For Caffeine Lovers: The Benefits and Disadvantages of Coffee
Back in 2013, 83 percent of adults consumed coffee in the U.S. Although the numbers dropped, it doesn’t mean there aren’t still millions of Americans getting their cup of joe fix each morning. Now more than half of Americans drink coffee every day, and it remains a question as to whether coffee is good or bad for you.
Coffee Nutrition Facts
One eight-ounce cup of regular coffee is about 2.4 calories and has 0 grams of fat and sugar.
Along with those low numbers are the nutrients found in a cup of coffee:
- Vitamin B2 – 0.2 mg (11% DV)
- Pantothenic acid – 0.6 mg (6% DV)
- Potassium – 116 mg (3% DV)
- Manganese – 0.1 mg (3% DV)
The level of caffeine in your coffee depends on the type of bean used, the manufacturer, and the method of making it. The USDA states there is about 95 mg of caffeine in an eight-ounce cup. But if you get the same size from Starbucks, the caffeine levels may be higher.
And of course you will see more calories, fat, and sugars when you add creamer, milk, and/or sweeteners to your coffee. Your favorite beverage typically becomes less healthy when you use creamers with unnatural ingredients and too much sugar. I personally enjoy my cup of coffee with three packets of raw cane sugar and ¼ cup of almond milk, but you’ll catch me drinking coffee once every few months, so I try not to be too crazy over the nutrition facts.
But for those who drink coffee multiple times per day, it might be a good idea to swap out white sugar and unhealthy creamers for a healthier milk and sweetener for those who do take it with milk and sugar. We will go into some alternatives a little later on. Right now, let’s dive into what we really want to know. Is coffee good or bad for you? Let’s dig a little deeper into the benefits and risks of consuming coffee.
Benefits of Coffee
With coffee scrubs in the beauty department and thousands of coffee shops opening every year, coffee is definitely is here to stay. Two studies were published in the Annals of Medicine in July 2017, and found that coffee seems to promote a longer life.
One study showed that non-white populations who drank two to four cups of coffee resulted in an 18 percent lower risk of death compared to non-coffee drinkers. Drinking more coffee also seemed to lower risk of dying from cancer, heart disease, stroke, kidney disease, or diabetes.
The second study looked at people living in 10 European countries and found that the top coffee drinkers were 25 percent less likely to die during the 16-year-study compared to non-coffee drinkers.
Coffee beans have a high level of disease-fighting antioxidants that reduces inflammation, which is the root cause of many diseases. Here are some benefits that have been researched to link to coffee:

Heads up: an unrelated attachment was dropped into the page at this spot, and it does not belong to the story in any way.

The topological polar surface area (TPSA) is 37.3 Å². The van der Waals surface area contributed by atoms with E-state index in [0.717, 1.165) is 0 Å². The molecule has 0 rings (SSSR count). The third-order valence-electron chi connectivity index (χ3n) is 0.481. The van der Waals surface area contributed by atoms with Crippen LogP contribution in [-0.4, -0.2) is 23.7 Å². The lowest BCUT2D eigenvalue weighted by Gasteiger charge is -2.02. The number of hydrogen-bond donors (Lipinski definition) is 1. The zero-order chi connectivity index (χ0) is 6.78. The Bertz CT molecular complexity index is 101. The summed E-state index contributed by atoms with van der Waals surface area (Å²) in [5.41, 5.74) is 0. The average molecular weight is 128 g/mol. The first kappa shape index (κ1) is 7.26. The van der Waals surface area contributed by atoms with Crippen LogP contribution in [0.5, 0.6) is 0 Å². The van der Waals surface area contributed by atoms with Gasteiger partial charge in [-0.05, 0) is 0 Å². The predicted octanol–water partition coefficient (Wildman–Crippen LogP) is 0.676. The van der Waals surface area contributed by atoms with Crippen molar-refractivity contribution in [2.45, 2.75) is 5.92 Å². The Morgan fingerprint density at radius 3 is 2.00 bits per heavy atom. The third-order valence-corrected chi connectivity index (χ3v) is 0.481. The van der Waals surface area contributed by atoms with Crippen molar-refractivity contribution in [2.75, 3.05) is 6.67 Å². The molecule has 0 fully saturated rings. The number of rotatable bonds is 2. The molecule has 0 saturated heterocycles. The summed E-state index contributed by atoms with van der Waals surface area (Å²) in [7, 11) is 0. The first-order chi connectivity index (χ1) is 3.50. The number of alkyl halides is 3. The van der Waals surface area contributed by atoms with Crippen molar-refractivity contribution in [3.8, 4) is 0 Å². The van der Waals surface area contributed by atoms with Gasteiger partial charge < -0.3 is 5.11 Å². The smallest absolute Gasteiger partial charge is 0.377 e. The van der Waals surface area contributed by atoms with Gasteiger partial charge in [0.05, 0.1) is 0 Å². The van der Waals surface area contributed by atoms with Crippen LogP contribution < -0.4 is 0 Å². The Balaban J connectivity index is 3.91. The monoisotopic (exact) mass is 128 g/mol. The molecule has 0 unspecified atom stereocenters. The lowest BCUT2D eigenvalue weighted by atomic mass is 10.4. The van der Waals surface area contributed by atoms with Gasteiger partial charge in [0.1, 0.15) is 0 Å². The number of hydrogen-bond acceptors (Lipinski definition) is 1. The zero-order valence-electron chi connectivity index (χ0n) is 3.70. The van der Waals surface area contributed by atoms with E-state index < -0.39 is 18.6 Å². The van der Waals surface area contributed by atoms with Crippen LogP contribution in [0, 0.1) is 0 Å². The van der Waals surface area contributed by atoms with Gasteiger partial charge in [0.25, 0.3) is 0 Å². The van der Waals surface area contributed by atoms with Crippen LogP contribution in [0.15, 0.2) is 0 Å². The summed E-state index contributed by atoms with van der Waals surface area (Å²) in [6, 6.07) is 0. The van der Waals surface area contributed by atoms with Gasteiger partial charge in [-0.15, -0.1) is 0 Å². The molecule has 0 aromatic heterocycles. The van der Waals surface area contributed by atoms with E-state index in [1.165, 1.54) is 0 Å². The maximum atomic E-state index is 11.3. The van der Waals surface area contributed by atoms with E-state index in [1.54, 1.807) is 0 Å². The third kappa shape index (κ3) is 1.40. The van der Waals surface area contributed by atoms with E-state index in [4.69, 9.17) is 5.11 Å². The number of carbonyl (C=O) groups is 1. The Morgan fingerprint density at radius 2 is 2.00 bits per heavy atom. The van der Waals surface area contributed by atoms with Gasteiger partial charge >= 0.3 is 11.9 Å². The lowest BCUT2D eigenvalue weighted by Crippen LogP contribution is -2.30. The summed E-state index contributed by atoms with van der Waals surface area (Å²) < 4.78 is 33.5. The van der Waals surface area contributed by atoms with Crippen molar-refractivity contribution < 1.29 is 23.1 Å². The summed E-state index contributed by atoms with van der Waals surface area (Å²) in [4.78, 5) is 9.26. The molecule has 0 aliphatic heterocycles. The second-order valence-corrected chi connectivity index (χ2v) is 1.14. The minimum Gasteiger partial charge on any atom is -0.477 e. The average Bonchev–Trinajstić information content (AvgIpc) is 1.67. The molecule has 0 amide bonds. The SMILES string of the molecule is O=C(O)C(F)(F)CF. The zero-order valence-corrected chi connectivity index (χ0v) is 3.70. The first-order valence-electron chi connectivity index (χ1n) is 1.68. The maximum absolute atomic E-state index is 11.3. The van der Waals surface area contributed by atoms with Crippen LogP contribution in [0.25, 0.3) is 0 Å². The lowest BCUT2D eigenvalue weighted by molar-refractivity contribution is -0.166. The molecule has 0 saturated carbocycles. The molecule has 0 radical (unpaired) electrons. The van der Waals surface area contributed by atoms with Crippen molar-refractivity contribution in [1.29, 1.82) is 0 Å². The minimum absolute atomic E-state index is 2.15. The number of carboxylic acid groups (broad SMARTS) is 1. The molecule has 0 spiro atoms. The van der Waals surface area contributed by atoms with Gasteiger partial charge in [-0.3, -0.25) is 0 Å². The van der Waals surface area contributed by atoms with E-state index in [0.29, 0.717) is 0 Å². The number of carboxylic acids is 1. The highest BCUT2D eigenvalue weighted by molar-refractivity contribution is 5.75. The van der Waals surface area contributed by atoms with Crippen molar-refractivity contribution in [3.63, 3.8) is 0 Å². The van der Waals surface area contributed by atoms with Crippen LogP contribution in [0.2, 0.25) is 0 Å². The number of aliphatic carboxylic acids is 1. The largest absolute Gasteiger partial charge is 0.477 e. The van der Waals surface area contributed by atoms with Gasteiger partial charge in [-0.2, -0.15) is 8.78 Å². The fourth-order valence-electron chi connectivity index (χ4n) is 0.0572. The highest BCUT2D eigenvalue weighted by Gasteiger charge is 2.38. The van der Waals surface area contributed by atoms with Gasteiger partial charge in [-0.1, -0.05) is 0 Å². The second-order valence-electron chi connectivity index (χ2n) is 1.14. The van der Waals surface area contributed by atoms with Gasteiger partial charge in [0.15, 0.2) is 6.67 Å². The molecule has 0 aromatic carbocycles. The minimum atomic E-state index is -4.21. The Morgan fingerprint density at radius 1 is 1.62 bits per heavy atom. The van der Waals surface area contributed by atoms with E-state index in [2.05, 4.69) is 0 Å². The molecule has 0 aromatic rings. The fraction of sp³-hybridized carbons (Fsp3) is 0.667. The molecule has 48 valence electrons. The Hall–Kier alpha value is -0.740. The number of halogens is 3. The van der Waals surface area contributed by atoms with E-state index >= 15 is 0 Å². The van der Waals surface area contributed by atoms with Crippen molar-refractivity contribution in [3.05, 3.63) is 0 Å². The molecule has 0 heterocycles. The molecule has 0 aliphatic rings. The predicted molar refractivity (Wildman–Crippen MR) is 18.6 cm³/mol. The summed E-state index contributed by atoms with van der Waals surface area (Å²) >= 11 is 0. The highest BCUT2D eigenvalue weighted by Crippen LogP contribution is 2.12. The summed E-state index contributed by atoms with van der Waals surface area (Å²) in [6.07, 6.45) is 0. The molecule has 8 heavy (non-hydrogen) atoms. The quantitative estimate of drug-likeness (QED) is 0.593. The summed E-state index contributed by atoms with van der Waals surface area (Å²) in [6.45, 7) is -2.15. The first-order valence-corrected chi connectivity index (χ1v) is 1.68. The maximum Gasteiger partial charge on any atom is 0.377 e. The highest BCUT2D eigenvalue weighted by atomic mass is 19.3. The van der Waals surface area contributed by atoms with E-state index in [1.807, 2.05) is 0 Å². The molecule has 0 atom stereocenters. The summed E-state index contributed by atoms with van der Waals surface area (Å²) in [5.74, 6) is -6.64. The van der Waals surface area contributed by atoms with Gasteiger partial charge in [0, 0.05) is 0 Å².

- Improved heart health
- Fight depression
- Lower risk of certain gastrointestinal diseases
- Increased energy and concentration
- Cancer protection
- Protect against neurodegenerative diseases
But be careful not to get caught up with these amazing benefits because drinking more than two or three cups could increase blood pressure, especially for those with borderline or high readings.
Disadvantages of Drinking Coffee
What, you didn’t think there’d be any risks with drinking coffee? Here are a few:
- Acidity of coffee is associated with digestive discomfort, indigestion, heartburn, GERD, and dysbiosis (imbalance in gut flora)
- Elevated urinary excretion of minerals like calcium, magnesium, and potassium, which causes an imbalance in the electrolyte status, which in turn lead to serious systemic complications
- Coffee is dehydrating, so make sure you’re also drinking water
- Caffeine withdrawal can also mimic signs of caffeine overdose: headaches, decreased energy, drowsiness, depressed mood, etc.
I think coffee will always be one of those things where people think it’s good for them, while others think the complete opposite. Take me for example, I can’t drink first thing in the morning because I get stomach aches, and I get jittery if I have more than one cup. That’s why I stick to fresh squeezed juices. But I have friends who can’t go through a day without at least two cups of joe per day.
From the research findings, consuming a moderate amount of coffee seems to be more beneficial than harmful. It’s also worthy to note to try and stick to organic coffee beans if you’re really concerned with how it affects your health.
Switch Out Your Coffee Creamer With Camel Milk
Camel milk has 5 grams of protein per cup, which equates to 10 percent of the suggested daily intake of protein. Aside from it being only 110 calories per serving, here are the other nutrients packed in camel milk:
- Vitamins A, B, C, D, E, K
Instead of using creamers, half and half, or whole milk, try milk alternatives like coconut milk, almond milk, or soy milk. And if you sweeten your coffee, you could swap out white sugar with honey, stevia, or raw cane sugar.
You can buy camel milk online from Desert Farms!